International NGO Journal

  • Abbreviation: Int. NGOJ
  • Language: English
  • ISSN: 1993-8225
  • DOI: 10.5897/INGOJ
  • Start Year: 2006
  • Published Articles: 249

Full Length Research Paper

Parents’ and children’s perception of the challenges of acquiring primary and post-primary education in rural communities of Rivers State

Nelly O. Kusimo
  • Nelly O. Kusimo
  • Society Empowerment for Transformation Initiative (SETI), 10 Chief Ogbonda Street Artillery, Rumukurushi, Port-Harcourt, Nigeria.
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Adam A. Opeloyeru
  • Adam A. Opeloyeru
  • Society Empowerment for Transformation Initiative (SETI), 10 Chief Ogbonda Street Artillery, Rumukurushi, Port-Harcourt, Nigeria.
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Salome A. Simon
  • Salome A. Simon
  • Society Empowerment for Transformation Initiative (SETI), 10 Chief Ogbonda Street Artillery, Rumukurushi, Port-Harcourt, Nigeria.
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Michael O. Kusimo
  • Michael O. Kusimo
  • Research Unit, LSTM Pembroke Place, L3 5QA, UK.
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Ayoka Mopelola Olusakin
  • Ayoka Mopelola Olusakin
  • Department of Educational Foundations, Faculty of Education, University of Lagos, Akoka, Lagos, Nigeria.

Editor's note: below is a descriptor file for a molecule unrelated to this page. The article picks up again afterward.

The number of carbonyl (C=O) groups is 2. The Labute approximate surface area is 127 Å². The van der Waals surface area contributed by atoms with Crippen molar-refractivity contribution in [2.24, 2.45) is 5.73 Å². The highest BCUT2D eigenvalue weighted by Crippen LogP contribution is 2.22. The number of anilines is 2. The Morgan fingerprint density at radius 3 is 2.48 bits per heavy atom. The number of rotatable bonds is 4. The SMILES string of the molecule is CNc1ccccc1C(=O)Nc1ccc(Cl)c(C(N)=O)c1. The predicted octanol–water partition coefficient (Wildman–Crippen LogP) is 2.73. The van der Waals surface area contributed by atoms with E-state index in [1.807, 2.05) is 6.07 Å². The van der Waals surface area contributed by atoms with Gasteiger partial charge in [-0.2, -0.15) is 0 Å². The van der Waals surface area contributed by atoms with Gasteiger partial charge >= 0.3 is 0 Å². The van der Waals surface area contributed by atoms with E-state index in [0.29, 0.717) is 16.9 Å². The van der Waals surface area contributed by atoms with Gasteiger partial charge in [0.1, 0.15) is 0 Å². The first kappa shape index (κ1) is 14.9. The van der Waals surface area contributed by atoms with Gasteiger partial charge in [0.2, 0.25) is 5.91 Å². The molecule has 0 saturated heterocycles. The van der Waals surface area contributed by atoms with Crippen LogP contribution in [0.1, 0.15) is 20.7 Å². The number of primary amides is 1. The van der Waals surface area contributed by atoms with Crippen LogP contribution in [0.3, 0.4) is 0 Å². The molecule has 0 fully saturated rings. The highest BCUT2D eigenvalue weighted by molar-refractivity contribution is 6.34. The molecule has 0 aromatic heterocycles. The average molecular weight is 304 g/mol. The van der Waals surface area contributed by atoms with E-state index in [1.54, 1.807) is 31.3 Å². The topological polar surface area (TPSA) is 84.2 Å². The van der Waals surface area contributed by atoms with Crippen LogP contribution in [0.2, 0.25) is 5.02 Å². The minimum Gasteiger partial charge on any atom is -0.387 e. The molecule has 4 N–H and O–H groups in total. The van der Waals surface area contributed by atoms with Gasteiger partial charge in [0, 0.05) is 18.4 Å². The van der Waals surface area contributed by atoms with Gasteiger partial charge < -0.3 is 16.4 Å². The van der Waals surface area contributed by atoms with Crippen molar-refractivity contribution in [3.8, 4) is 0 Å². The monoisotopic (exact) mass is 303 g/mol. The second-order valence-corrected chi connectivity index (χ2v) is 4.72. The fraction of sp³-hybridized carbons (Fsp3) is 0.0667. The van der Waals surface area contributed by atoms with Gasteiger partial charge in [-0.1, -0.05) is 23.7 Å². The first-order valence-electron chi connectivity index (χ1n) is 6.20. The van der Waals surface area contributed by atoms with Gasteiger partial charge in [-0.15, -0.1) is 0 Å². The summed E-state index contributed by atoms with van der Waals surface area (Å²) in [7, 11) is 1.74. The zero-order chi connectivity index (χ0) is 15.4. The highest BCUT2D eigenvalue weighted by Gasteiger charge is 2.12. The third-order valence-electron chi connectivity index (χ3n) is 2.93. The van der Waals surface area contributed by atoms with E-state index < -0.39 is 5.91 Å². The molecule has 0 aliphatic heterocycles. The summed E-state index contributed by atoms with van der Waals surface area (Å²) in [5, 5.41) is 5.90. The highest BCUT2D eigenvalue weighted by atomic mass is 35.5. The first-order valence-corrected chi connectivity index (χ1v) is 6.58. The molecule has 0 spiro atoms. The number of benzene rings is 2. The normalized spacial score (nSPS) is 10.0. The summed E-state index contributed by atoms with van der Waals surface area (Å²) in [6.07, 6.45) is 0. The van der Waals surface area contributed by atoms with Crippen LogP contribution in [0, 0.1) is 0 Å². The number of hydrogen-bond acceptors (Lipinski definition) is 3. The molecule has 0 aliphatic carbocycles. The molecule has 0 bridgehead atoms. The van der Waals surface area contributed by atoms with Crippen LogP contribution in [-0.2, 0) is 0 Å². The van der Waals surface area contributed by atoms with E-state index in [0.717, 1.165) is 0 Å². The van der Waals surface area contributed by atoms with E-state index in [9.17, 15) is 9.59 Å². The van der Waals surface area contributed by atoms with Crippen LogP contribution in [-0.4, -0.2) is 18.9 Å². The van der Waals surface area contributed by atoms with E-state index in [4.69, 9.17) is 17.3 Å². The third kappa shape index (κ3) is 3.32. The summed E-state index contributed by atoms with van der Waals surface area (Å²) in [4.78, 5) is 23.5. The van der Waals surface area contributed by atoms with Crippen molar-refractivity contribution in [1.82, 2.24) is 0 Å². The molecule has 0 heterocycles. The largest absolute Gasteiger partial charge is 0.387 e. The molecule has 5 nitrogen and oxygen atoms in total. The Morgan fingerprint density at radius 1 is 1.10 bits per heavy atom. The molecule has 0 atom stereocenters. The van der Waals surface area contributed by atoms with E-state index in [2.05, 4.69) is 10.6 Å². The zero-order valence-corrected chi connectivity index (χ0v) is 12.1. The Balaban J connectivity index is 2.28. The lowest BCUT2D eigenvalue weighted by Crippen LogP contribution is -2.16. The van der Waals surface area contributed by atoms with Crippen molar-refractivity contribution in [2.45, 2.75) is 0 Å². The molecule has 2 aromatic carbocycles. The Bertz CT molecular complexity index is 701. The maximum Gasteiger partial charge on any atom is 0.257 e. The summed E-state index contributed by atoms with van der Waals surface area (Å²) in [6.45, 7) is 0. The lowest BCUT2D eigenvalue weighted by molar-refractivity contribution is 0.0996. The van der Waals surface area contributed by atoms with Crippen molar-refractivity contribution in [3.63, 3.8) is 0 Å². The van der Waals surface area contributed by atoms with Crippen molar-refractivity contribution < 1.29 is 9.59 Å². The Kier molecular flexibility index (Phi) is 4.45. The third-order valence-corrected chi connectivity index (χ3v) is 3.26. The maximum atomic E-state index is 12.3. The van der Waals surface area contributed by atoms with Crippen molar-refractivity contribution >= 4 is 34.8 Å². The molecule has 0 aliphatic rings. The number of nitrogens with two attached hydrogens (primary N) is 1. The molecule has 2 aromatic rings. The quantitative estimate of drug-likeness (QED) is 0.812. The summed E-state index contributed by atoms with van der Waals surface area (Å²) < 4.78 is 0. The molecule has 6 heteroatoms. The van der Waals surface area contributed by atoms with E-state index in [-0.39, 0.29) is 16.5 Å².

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  •  Received: 04 February 2019
  •  Accepted: 11 February 2019
  •  Published: 28 February 2019

Abstract

This study investigated parents’ and children’s perception of the challenges of acquiring primary and post-primary education in Tai and Etche communities of Rivers State. Qualitative data were obtained via individual interviews and Focus Group Discussions (FGD). Parents within the age range of 16 to 45 years and children in the secondary school within the ages of 14 to 18 years participated in this study. One hundred questionnaires were administered to the adults while a focus group discussion was conducted among thirty four children. The findings revealed lack of infrastructure, lack of funds/poverty and long distance walk to school as the three major barriers to acquiring education in these communities; which could also be said to cut across several schools in Rivers State. Over 60% of the population are peasant farmers with meagre earnings and less than 8% are civil servants. About 10% of the children are fully responsible for the funding of their education while the remaining also hawk goods to support their parents’ meagre earnings paying for their education. This study recommends full implementation of the Universal Basic Education (UBE) which makes education free and compulsory for all children. Philanthropic aids and governmental or non-governmental interventions would equally be needed to create enabling environments for learning and motivation for the children of these communities.

 

Key words: Universal Basic Education, illiteracy, rural community, poverty, children, parents, perception, child labour.